Rhodes University’s response to the Minister of Higher Education & Training’s statement on university tuition fee adjustments for 2017
Date Released: Mon, 19 September 2016 14:07 +0200
Rhodes University notes and welcomes the Minister's recommendations regarding university tuition fee adjustments for 2017. We particularly welcome Government's commitment to assist students who come from poor and working class families and those who come from mid-level income families. This will bring much-needed relief on these categories of students. It is important that those who can afford to pay their fees do so. Our Council will consider the Minister's recommendations in the preparation and approval of the University budget for 2017.
We note with concern that the chronic underfunding of our higher education system over many years has placed it in jeopardy. Over the past few months our public universities have had heightened anxiety on the approach that would need to be adopted on 2017 tuition fee adjustments to safeguard the sustainability of these universities. We urge all role players in higher education, including students, academic and support staff, management, the private sector and the Government to bring together their collective wisdom to help South Africa find affordable and sustainable funding mechanisms for our public higher education system.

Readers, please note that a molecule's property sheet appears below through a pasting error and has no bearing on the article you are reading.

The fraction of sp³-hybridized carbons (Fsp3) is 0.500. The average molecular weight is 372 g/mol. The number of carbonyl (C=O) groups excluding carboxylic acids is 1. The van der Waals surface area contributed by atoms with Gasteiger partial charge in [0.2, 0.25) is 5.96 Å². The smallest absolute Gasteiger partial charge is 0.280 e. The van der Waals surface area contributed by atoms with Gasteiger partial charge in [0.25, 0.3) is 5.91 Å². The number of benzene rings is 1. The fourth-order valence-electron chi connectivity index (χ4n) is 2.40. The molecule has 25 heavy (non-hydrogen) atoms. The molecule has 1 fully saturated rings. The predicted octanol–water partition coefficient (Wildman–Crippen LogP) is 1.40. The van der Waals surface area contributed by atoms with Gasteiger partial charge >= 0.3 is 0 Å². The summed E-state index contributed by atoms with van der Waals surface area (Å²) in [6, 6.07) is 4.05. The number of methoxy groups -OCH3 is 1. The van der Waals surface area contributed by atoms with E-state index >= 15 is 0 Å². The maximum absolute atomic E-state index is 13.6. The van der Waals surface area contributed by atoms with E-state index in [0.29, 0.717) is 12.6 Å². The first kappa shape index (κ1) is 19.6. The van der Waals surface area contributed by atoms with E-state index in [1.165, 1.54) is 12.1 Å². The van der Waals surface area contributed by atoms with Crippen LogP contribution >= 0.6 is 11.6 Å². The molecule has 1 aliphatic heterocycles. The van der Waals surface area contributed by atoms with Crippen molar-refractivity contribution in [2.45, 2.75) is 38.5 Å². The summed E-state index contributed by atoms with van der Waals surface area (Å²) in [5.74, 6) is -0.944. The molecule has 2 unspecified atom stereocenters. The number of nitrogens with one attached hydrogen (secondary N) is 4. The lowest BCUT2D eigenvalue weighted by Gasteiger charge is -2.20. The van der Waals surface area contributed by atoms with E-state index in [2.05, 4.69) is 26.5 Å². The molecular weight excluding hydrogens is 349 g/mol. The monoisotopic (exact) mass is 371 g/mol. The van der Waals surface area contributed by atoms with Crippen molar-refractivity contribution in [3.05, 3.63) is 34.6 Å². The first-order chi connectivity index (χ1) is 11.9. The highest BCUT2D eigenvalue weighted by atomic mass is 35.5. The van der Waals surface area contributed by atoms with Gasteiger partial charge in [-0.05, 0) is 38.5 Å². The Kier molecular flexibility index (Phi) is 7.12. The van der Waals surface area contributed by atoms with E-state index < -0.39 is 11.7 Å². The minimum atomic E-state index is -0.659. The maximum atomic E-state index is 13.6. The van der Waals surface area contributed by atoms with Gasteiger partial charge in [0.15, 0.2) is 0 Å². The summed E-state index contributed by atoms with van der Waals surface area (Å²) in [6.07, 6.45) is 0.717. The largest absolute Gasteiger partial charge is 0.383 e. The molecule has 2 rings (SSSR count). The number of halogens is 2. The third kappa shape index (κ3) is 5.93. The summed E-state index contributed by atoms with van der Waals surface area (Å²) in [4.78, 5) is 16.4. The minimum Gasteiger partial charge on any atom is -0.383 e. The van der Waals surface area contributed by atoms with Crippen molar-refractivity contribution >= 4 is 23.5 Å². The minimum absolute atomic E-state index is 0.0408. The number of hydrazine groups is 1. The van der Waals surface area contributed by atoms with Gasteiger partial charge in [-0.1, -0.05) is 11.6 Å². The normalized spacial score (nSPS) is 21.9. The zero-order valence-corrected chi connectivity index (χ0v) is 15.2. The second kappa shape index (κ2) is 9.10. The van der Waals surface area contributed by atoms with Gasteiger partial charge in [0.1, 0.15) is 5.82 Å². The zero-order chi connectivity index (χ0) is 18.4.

In light of the assertion of Section 29 (1)(b) of our Constitution that: “Everyone has a right to tertiary education which the state, through reasonable measures, must make progressively available and accessible”, there is an urgent need to produce an intermediate and medium-term funding plan, with timelines, and framed within the overall objective of reducing the burden of university tuition fees on students and parents while ensuring the financial sustainability of our universities. Such a plan will provide direction and certainty regarding the future of our public higher education system.
Our university remains committed to working with Government and all other role players in ensuring that we continue to offer a quality education to our students within a financially sustainable framework, while ensuring that academically deserving students are not excluded for financial reasons.
Mr Vuyo Kahla Dr Sizwe Mabizela
Chairperson of Council Vice-Chancellor
Rhodes University Rhodes University
 It can be argued that the decline in State funding of public higher education over the past number of years which has led to unaffordable levels of increase in student fees is in direction violation of Section 29(1)(b). Instead of making higher education “progressively available and accessible”, the State has made same inaccessible and unaffordable.